Welcome back to the latest edition of our Reliever Ranks series! This will bring you up-to-date bullpen depth charts every morning for the day’s games and makes for an excellent tool for those looking to stream saves or wins. This series runs seven days a week, so check in every morning to get your daily bullpen fix!
Transaction and Schedule Notes
- Only 12 teams played yesterday, two of which, the Giants and Brewers, played a doubleheader. Off yesterday were BAL, BOS, TBR, TOR, CLE, DET, KCR, HOU, LAA, SEA, TEX, ATL, NYM, PIT, ARI, COL, LAD, and SDP.
- All 30 teams are in action today. The Mets hadn’t announced a starter at the time of publishing, so a bullpen game could be on tap. If so, Trevor Williams could be in line for multiple innings.
- The Tigers will recall Joey Wentz today to start their contest against the Royals. In Wentz’s two starts in May, he lasted a combined six and two-thirds innings, so Detroit’s bullpen could be busy. Daniel Norris should be good to go if multiple innings are required, as he hasn’t thrown since last Saturday.
WSN 11 – STL 6
- Josiah Gray only got one out in the fourth inning before handing off to the Nationals’ bullpen with the score tied at four. Mason Thompson pitched out of a bases-loaded jam to end the fourth and added a scoreless fifth. He ended up with the win after the Nationals went ahead for good in the top of the sixth. Andres Machado and Kyle Finnegan covered the sixth through the eighth without consequence, each earning a hold for their effort. Jake McGee came on in the ninth with the score now 11-4 and loaded the bases with one out. Carl Edwards Jr. closed the game out, but not before allowing a two-run single to Corey Dickerson. Finnegan and Edwards have gone back-to-back, so if a save opportunity arises tonight, Hunter Harvey may have a shot at the vulture opportunity.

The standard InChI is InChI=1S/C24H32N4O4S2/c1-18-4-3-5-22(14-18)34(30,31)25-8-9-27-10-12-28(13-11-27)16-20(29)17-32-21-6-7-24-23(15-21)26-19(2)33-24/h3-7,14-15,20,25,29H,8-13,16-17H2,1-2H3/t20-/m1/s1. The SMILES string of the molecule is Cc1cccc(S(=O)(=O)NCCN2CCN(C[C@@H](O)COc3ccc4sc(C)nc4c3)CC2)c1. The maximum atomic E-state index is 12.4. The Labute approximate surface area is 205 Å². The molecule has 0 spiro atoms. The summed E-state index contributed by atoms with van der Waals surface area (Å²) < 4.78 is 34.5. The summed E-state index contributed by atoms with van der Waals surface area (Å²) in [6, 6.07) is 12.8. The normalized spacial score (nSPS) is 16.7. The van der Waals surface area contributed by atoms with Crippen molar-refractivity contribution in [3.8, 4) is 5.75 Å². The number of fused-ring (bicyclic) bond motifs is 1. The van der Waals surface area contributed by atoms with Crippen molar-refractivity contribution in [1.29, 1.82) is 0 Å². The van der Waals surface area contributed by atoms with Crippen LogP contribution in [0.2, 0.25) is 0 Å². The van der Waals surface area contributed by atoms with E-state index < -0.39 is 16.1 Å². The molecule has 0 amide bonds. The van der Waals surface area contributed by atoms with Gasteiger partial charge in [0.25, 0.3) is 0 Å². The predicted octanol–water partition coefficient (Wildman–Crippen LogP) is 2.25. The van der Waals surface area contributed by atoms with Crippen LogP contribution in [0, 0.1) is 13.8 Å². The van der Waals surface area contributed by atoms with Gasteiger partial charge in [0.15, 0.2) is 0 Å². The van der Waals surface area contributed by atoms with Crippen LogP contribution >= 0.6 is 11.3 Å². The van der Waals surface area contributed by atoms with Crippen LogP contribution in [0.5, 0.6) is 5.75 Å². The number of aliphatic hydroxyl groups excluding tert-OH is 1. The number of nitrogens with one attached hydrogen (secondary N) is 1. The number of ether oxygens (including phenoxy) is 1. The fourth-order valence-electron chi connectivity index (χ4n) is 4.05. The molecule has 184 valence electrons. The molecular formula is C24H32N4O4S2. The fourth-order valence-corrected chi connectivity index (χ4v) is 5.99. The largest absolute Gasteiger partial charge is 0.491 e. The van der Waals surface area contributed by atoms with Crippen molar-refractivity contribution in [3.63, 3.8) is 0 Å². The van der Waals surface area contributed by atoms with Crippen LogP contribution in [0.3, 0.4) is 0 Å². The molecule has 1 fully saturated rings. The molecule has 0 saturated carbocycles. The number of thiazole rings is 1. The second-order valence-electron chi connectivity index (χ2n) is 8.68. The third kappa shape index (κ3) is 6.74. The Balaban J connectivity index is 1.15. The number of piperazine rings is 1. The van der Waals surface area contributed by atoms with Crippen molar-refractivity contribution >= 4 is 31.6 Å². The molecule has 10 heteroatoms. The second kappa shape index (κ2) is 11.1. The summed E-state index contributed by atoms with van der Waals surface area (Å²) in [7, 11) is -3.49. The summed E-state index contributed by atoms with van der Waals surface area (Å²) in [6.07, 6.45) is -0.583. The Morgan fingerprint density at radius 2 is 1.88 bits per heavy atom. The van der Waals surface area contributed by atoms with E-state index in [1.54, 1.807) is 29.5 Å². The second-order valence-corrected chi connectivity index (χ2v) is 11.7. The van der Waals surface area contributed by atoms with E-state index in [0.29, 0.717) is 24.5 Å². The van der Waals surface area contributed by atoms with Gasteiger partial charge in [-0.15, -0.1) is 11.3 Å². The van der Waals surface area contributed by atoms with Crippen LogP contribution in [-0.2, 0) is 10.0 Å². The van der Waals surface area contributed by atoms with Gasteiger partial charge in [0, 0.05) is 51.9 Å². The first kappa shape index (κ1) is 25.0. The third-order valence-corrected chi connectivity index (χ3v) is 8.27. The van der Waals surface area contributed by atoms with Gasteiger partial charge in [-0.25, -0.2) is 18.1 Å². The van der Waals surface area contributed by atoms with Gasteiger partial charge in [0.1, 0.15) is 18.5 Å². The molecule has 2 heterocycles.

- Adam Wainwright didn’t have a great outing by his standards, lasting only five innings and allowing four runs. Andre Pallante took over in the sixth and surrendered base hits to two of the three batters he faced. Jordan Hicks followed but couldn’t keep one of the runners from scoring. Hicks was charged with two runs of his own the following inning, though the second was scored after Chris Stratton had relieved him. The floodgates opened in the ninth off James Naile, with the big blow coming off the bat of Alex Call, who left the yard with a three-run jack.
CIN 4 – CHC 3
- Converted reliever Luis Cessa did a nice job for the Reds, going five and two-thirds innings with only two runs allowed. The second run charged to him came with Buck Farmer on the mound, who replaced him in the sixth. Farmer ran into trouble in the seventh, and manager David Bell turned to Alexis Díaz to clean up the mess. The rookie came through, recording two big strikeouts to end the inning. Diaz stayed on for the eighth and surrendered a home run to Seiya Suzuki, which put the Cubs ahead. Fate was on his side, though, as the Reds scored twice in the ninth to give Diaz the victory. Ian Gibaut closed the game out for his first major-league save. Diaz threw 27 pitches in this one, so there’s a good chance the Reds will hold their prized rookie out tonight.
- Adrian Sampson pitched well for Chicago, shutting the Reds out through six innings. Kyle Farmer homered off him to start the seventh, though, and that was it for him. Brandon Hughes followed, put a couple on while recording a couple of outs, and handed the ball to Manuel Rodríguez, who got the final out of the inning. Rodriguez started the eighth and got two outs but followed Hughes’ lead and put a couple of runners on. In came Rowan Wick, who walked the bases loaded and then walked in the tying run. If you’re keeping score, that’s a hold for Hughes and Rodriguez and a blown save for Wick. The Cubs bullpen wasn’t done imploding, however. Mark Leiter Jr. started the ninth with a one-run lead, but a walk, a triple, and a single later, he bore the loss and the Cubs’ second blown save of the game. David Ross had to call on Michael Rucker to get the last out. Hughes and Wick, the two would-be closers, both came in early in this one, making it hard to have faith in anyone in Chicago’s pen.
MIL 2 – SFG 1 (Game 1)
- The Brewers got a textbook eight innings from Corbin Burnes, and a one-two-three ninth from Devin Williams for his 11th save. Easy peasy.